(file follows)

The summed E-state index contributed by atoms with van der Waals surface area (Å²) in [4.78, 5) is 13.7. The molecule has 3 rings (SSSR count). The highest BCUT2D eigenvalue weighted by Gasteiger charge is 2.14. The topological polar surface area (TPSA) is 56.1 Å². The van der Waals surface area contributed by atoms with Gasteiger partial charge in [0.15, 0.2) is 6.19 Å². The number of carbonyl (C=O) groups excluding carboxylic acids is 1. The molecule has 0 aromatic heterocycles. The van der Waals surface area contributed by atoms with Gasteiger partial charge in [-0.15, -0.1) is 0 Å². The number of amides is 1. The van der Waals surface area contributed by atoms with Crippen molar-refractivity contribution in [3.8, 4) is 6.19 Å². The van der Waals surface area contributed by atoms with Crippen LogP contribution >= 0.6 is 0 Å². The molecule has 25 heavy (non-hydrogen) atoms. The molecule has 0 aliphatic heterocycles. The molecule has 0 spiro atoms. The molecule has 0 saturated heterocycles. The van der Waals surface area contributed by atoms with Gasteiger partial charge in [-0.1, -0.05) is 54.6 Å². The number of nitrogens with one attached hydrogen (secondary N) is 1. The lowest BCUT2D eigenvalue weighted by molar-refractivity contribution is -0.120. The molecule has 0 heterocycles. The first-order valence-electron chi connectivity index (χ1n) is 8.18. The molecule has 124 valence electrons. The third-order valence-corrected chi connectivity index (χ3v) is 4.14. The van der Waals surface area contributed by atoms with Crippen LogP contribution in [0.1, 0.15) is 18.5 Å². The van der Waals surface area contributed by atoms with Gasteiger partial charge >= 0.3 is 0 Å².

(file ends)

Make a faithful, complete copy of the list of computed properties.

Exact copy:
The summed E-state index contributed by atoms with van der Waals surface area (Å²) in [4.78, 5) is 13.7. The molecule has 3 rings (SSSR count). The highest BCUT2D eigenvalue weighted by Gasteiger charge is 2.14. The topological polar surface area (TPSA) is 56.1 Å². The van der Waals surface area contributed by atoms with Gasteiger partial charge in [0.15, 0.2) is 6.19 Å². The number of carbonyl (C=O) groups excluding carboxylic acids is 1. The molecule has 0 aromatic heterocycles. The van der Waals surface area contributed by atoms with Gasteiger partial charge in [-0.15, -0.1) is 0 Å². The number of amides is 1. The van der Waals surface area contributed by atoms with Crippen molar-refractivity contribution in [3.8, 4) is 6.19 Å². The van der Waals surface area contributed by atoms with Crippen LogP contribution >= 0.6 is 0 Å². The molecule has 25 heavy (non-hydrogen) atoms. The molecule has 0 aliphatic heterocycles. The molecule has 0 spiro atoms. The molecule has 0 saturated heterocycles. The van der Waals surface area contributed by atoms with Gasteiger partial charge in [-0.1, -0.05) is 54.6 Å². The number of nitrogens with one attached hydrogen (secondary N) is 1. The lowest BCUT2D eigenvalue weighted by molar-refractivity contribution is -0.120. The molecule has 0 heterocycles. The first-order valence-electron chi connectivity index (χ1n) is 8.18. The molecule has 124 valence electrons. The third-order valence-corrected chi connectivity index (χ3v) is 4.14. The van der Waals surface area contributed by atoms with Crippen LogP contribution in [0.1, 0.15) is 18.5 Å². The van der Waals surface area contributed by atoms with Gasteiger partial charge >= 0.3 is 0 Å².